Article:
John 1: 1-14 New International Version (NIV)

In the beginning was the Word,
and the Word was with God,
and the Word was God.

He was with God in the beginning.

Through him all things were made;
without him nothing was made that has been made.

In him was life,
and that life was the light of all mankind.

The light shines in the darkness,
and the darkness has not overcome it.

There was a man sent from God whose name was John.

He came as a witness to testify concerning that light,
so that through him all might believe.

He himself was not the light;
he came only as a witness to the light.

The true light that gives light to everyone was coming into the world.

He was in the world,
and though the world was made through him,
the world did not recognize him.

He came to that which was his own,
but his own did not receive him.

Yet to all who did receive him,
to those who believed in his name,
he gave the right to become children of God—

children born not of natural descent,
nor of human decision or a husband’s will,
but born of God.

The Word became flesh and made his dwelling among us.
We have seen his glory,
the glory of the one and only Son,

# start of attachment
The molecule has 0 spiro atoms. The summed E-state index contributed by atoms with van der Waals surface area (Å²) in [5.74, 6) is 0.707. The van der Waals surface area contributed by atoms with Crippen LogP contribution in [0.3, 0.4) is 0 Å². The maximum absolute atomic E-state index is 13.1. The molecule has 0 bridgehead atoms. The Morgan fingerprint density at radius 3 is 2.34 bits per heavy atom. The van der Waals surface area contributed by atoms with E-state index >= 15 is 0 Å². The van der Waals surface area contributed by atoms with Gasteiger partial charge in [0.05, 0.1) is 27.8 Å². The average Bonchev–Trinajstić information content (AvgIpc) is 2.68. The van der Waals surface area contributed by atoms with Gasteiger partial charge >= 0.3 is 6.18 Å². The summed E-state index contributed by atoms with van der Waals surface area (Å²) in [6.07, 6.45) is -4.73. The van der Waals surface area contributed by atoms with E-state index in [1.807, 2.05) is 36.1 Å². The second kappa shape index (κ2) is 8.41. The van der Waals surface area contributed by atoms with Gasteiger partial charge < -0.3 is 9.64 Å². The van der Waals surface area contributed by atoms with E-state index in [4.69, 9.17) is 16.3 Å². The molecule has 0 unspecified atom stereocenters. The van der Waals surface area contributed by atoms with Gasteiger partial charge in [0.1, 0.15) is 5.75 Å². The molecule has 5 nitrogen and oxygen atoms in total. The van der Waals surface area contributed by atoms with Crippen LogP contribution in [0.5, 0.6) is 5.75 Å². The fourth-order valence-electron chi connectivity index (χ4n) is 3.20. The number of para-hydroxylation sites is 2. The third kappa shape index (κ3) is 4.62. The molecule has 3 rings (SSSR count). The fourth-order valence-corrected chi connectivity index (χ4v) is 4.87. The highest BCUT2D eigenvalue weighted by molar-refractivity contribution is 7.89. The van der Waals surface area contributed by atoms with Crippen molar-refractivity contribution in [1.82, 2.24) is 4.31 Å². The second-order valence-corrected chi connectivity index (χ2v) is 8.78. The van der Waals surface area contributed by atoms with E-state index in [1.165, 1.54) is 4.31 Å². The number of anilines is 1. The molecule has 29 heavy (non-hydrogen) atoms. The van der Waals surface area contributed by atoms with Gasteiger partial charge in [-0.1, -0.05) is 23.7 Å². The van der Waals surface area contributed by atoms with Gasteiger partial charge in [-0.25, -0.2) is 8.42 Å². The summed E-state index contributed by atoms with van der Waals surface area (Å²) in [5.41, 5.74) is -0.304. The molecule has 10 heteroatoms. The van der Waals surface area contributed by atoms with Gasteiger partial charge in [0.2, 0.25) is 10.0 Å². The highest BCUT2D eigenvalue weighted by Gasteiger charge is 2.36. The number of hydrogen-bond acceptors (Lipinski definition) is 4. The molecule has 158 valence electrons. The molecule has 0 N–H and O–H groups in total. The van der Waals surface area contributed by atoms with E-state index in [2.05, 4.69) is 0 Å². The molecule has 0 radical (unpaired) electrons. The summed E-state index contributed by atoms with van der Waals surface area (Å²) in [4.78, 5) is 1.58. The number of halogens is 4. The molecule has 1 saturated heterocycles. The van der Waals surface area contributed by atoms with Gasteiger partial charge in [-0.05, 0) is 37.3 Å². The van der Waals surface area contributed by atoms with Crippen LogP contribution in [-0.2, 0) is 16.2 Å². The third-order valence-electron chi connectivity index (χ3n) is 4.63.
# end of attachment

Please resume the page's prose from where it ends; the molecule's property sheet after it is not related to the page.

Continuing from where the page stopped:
who came from the Father,
full of grace and truth.

About Russell Boyle

Russell Boyle is a mathematics teacher, writer, and poet. His poetry anthologies are titled The Beginning, Footprints and Loneliness. Russell is the author of the Year 7 to 8 Mathematics Short-Answer Tasks, the Year 7 to 10 Mathematics Multiple-Choice Tasks, the Year 9 to 10 Extended-Response Tasks, the solutions to the Year 12 VCAA Mathematics Exams and the Web-Programming For Beginners series of courses. Sample poems and questions may be downloaded from
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2 Responses to John 1: 1-14 New International Version (NIV)

  1. bye the bye, have you heard of Robert Alter’s book, The Art of Biblical Poetry? It is exclusively focused on Hebrew poetry, not the Greek New Testament, but it is very good if you like that kind of thing. He does a lot of his own translations of Job, Psalms, etc with footnotes on the language that are truly helpful, I think they are all currently in print. I think he was a professor of ancient semitic languages at UC Berkley.

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